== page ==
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Bulgogi bites: 'Resilient' Tennell ready for anything

Chock, Bates feel deep connection with message of Opening Ceremony
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Whether she skates just the short program or the short and free in the Olympic team event, Bradie Tennell is prepared for whatever is thrown her way. -Getty Images

GANGNEUNG, South Korea - No one may be better equipped to handle the figure skating dawn patrol than Bradie Tennell.

The unprecedented 10 a.m. starts of all figure skating competition at the 2018 Olympic Winter Games mean skaters have warmup sessions as early as 6 a.m., with wakeup calls coming about two hours earlier.

That's when the alarm goes off for Tennell every weekday at her home in suburban Chicago.

"I'm up at 4:15 or 4:30, depending how many times I hit the snooze," she said with a grin Saturday afternoon, after her final full practice before she will skate the short program in the team event Sunday.

Tennell's Sunday warmup will begin at 7 a.m. and last until 7:25. Since the short dance precedes the ladies short, she will not compete until 12:06 p.m.

The schedule, created to bring skating into TV primetime in the United States, became a hot topic after three top men -- Patrick Chan of Canada, Nathan Chen of the U.S. and Mikhail Kolyada of Russia -- came apart in a short program that began at 10 a.m. Friday.

Japan's Shoma Uno, who won the short easily, expected the early start to bother him more than it did.

"Usually, it would be hard," he said. "Today, for some reason, I felt good. I was a little sleepy during the warmup session (which began at 7:05 a.m.), but my body was moving in the competition."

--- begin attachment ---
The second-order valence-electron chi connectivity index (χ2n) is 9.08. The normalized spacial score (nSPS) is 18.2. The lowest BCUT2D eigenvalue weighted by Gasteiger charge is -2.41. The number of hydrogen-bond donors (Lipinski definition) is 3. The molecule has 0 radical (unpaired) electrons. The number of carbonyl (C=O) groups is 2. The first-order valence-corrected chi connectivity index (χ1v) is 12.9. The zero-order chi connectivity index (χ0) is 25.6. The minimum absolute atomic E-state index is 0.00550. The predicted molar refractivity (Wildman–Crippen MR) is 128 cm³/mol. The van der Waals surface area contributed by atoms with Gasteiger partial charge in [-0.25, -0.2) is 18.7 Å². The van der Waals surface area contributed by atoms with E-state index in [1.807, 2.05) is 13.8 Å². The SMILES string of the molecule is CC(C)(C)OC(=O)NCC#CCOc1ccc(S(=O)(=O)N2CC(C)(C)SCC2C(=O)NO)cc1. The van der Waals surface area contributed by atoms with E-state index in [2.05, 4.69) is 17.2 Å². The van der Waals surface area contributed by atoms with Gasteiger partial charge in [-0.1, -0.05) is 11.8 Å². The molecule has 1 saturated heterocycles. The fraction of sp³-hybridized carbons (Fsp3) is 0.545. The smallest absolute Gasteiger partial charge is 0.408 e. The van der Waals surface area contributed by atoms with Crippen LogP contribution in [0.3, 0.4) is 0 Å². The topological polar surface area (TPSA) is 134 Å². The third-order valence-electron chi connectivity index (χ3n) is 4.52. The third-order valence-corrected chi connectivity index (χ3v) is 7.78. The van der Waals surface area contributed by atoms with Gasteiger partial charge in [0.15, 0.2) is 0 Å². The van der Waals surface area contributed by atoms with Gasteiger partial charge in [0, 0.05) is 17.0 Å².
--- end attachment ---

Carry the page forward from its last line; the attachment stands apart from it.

Tennell, the 2018 U.S. champion, shrugged at a question about her thoughts on the schedule.

"I don't think anything of it," she said.

Her coach, Denise Myers, said that is Tennell's default reaction to situations that are out of her control.

"She is very resilient," Myers said. "If it was going to be 10 at night, she would be fine with it. Any time of the day, she has been able to respond."

So having Mother Nature turn her travel plans to South Korea inside out was no big deal.

A bad weather forecast for Chicago resulted in U.S. Figure Skating changing the flight Tennell and Myers were on from Monday to Sunday, which meant some hurried packing. Then the Sunday flight was delayed more than three hours, and the skater and coach got to San Francisco too late to make their planned connection to Seoul.

The quickly made Plan B involved ice time Monday at 8 a.m. at a rink in Fremont, California, where they arrived close to midnight Sunday. Tennell woke at 6 a.m., went to the rink, practiced for 90 minutes and rushed back to San Francisco International Airport for the overseas leg.

Few athletes heading to their first Olympics would have handled all that with the equanimity Tennell did. But dealing with unexpected circumstances, such as being sick or having delays in a competition schedule, is something Myers has Tennell simulate at home.

"I think anything that upsets the apple cart is good," Myers said. "You learn how to be more resilient and bounce back."

Whether Tennell does more than just the short program for Team USA in the team event remains to be seen. The lineups for the free programs for men's, ladies and dance do not have to be submitted until Sunday afternoon at 3:30 local time.

And what if Tennell were asked to do both?

"I'm ready for whatever they throw at me," she said.

- Philip Hersh

Chock, Bates in harmony with 'Imagine'

On Saturday, Madison Chock and Evan Bates skated their free dance to "Imagine" at Gangneung Ice Arena for the first time, a day after four Korean singers delivered a stirring rendition of John Lennon's classic on one of the world's biggest stages: the PyeongChang "Peace in Motion" opening ceremony.